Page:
Tuesday, March 8, 2016

Teach Your Children Well

Crosby, Stills, Nash, and Young said it first back in 1970. But the message is just as important, if not more so, now. Is there a greater responsibility in this world than to teach our children well? To teach them how to care for each other, for themselves, for this planet?

I've been thinking about all of this a lot lately in light of the political vitriol that is surrounding all of us these days during the Presidential Primary Election. Anyone who knows me personally knows I am very passionate about the things I believe in most strongly. I don't hesitate to speak up and say how I feel. And lately, I have been utterly disgusted by the display of inhumanity that has been the GOP primary season. Yes, I am a Democrat. But, I am also an American. And regardless of one's political affiliation I think it is obvious that the hatred, dishonesty, and bigotry that is on display in recent months is unacceptable and repulsive. And yet, apparently its not so obvious because he who does not deserve to be named is getting more and more votes.

4 years ago, on election day, when my oldest son was not yet 3 and my middle son was not yet born I wrote this letter to my children. At the time I felt so positive and uplifted about our Country and my State. It seemed likely that we would re-elect a man who I believe is one of the best, most human, intelligent, and honest Presidents our nation will ever see. It was also looking as if Maryland would become the first State to legalize gay marriage by a vote of the people. Both those things came true. Barack Obama was overwhelmingly reelected and the people of Maryland voted to legalize Gay Marriage. I could not have been more proud. But I wrote this letter before I knew these results. In this letter spoke to my children about the importance of election day. I spoke not of democrats or republicans. I didn't even mention who I was voting for. But I spoke of voting for the people and the issues that will do the most good for the most people in our nation and world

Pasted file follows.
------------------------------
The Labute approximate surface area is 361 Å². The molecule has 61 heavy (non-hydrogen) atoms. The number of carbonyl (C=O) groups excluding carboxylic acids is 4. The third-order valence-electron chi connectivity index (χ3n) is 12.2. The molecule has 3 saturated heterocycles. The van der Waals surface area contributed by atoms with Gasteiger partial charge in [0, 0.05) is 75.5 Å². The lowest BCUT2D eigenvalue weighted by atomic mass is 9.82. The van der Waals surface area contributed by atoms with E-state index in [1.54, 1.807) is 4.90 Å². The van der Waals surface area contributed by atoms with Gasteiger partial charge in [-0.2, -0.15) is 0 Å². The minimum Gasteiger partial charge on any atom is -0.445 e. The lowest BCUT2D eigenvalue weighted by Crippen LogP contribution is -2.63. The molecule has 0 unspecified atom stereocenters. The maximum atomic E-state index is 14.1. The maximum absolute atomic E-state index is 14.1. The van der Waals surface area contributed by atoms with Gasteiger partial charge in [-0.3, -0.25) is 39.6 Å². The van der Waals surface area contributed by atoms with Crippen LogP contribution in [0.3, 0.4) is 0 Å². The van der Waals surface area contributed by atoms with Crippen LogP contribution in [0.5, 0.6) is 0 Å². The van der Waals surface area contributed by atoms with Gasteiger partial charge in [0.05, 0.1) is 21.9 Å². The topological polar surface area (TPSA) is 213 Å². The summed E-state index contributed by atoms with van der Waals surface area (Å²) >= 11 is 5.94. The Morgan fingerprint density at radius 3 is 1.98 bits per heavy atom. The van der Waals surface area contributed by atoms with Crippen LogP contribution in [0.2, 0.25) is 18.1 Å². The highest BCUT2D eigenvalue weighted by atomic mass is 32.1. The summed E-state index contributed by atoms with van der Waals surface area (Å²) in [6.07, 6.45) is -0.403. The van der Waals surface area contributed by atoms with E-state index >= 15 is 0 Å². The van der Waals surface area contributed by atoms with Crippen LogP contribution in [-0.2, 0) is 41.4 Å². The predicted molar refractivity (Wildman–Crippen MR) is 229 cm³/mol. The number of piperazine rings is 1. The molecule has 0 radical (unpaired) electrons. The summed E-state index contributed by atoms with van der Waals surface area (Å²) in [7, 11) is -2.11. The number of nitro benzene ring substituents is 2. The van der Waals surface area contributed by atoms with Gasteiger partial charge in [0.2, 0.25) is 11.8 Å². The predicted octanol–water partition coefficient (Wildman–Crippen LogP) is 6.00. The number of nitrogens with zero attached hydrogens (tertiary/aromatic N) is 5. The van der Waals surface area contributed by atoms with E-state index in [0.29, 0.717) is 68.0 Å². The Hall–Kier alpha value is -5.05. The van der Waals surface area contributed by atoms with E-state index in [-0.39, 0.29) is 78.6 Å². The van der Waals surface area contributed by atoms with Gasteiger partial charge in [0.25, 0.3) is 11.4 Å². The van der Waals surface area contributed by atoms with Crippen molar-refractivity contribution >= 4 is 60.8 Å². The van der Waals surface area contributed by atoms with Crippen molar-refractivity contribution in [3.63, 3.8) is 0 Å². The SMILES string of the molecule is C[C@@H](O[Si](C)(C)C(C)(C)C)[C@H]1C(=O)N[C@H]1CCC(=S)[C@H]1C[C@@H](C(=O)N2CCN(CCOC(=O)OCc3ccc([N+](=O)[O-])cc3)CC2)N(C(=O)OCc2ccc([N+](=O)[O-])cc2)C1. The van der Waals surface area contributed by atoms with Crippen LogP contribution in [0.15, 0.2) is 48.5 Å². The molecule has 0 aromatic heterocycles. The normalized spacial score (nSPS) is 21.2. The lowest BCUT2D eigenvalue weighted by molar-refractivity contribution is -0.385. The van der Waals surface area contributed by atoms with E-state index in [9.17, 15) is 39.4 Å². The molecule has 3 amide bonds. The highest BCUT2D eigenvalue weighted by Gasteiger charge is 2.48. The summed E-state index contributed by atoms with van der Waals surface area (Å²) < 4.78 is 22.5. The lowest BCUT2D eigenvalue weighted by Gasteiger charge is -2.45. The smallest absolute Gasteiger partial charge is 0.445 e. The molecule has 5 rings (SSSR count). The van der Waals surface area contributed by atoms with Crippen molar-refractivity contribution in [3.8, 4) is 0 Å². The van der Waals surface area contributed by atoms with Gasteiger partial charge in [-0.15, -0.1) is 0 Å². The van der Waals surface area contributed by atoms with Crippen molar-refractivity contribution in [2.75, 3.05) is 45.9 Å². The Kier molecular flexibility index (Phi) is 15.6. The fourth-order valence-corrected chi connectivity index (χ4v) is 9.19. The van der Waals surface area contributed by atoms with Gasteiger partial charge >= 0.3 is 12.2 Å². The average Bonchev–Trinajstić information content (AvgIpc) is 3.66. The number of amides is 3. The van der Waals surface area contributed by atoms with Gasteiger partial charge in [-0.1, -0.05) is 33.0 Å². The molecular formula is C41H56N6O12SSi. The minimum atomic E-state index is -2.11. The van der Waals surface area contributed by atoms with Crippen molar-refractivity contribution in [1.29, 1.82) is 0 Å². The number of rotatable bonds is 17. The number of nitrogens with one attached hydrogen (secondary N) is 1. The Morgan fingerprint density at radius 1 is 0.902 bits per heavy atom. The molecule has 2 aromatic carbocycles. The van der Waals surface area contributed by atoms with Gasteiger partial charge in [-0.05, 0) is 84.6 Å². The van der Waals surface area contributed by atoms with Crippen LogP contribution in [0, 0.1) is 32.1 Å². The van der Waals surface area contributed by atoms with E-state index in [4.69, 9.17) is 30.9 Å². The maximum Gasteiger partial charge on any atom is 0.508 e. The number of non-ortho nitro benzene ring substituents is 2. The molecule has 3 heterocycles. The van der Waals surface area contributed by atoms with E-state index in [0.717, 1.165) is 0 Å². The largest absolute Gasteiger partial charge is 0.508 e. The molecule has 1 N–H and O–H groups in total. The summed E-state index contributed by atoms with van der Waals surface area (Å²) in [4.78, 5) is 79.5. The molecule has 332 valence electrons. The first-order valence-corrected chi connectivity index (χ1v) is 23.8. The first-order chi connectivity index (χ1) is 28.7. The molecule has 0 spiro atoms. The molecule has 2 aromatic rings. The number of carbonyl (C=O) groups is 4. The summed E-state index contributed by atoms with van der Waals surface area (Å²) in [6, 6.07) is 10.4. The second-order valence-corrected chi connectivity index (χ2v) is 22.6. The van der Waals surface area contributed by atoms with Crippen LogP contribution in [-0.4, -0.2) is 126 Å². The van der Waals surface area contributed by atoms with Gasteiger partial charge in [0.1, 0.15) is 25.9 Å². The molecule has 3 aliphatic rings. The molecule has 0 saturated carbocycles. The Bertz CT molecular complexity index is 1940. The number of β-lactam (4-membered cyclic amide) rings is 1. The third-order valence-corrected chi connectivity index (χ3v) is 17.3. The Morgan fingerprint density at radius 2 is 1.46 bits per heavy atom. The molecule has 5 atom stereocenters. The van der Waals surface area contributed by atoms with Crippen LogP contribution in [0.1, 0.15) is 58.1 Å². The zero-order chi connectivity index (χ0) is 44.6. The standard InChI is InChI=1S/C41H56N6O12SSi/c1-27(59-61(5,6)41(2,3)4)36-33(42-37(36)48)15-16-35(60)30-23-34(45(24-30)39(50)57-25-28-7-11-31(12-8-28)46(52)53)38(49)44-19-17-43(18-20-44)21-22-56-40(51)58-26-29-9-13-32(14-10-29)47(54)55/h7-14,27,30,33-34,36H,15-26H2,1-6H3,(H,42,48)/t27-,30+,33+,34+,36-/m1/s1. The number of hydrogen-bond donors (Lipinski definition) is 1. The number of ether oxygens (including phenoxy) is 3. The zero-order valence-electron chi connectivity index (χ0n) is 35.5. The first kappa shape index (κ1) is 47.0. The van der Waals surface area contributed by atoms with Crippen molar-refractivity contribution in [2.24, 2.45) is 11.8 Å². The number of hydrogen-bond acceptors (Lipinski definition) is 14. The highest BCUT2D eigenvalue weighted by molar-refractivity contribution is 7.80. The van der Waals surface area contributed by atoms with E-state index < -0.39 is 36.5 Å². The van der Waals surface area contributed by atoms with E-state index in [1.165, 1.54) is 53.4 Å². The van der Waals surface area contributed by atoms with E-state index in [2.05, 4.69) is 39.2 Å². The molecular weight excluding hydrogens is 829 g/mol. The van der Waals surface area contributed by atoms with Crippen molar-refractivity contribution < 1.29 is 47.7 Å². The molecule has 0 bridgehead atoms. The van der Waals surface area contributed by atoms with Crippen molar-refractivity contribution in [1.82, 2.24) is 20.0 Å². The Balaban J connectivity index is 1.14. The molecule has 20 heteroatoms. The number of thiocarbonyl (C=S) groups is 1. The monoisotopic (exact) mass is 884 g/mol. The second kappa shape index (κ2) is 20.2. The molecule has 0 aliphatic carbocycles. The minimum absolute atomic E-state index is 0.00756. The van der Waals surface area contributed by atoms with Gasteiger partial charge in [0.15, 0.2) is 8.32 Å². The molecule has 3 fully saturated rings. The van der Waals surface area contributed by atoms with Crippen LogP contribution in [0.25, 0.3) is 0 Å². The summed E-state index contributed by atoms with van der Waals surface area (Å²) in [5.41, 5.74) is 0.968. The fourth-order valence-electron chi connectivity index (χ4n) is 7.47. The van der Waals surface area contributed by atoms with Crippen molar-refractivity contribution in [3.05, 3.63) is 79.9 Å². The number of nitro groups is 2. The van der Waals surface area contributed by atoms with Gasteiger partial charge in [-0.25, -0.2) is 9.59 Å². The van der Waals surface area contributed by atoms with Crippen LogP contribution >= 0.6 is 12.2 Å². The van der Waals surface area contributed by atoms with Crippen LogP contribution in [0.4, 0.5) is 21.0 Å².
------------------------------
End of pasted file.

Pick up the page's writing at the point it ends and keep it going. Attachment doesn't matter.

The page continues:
This is something I still strongly believe needs to be behind every person's decision when they vote. I may have a difficult time understanding "the other side" sometimes, but if you can convince me that you truly believe your favorite politician's efforts have at heart, doing the most good for the most people, then you have my ear. I understand that there can be different approaches to the same goal. And so, I can respect and value any person or politician who truly seeks to improve the state of being for as many people as possible. Not just the wealthy. Not just men. Not just white people. But, all people. At the same time, I understand that we can't please everyone all the time. That's why I am OK with taxing the wealthy to care for the poor. I'm OK with taking away guns from those with the potential for violence in order to protect the majority of people (hell, I'm OK with taking away everyone's guns to protect all people....but, I know that's unlikely to happen). I understand that sometimes, in very rare circumstances the lives of our brave soldiers must be sacrificed in order to bring safety to a majority of people. And because our leaders have to make decisions about such profound issues like the life of a fellow human being, they must have goodness at their core. I'm not saying any leader will ever please everyone all the time. I'm not saying that mistakes won't be made. But in order to earn my vote, you must convince me that your underlying and overarching goal in all decisions you make has at its heart the well being of the majority of humanity.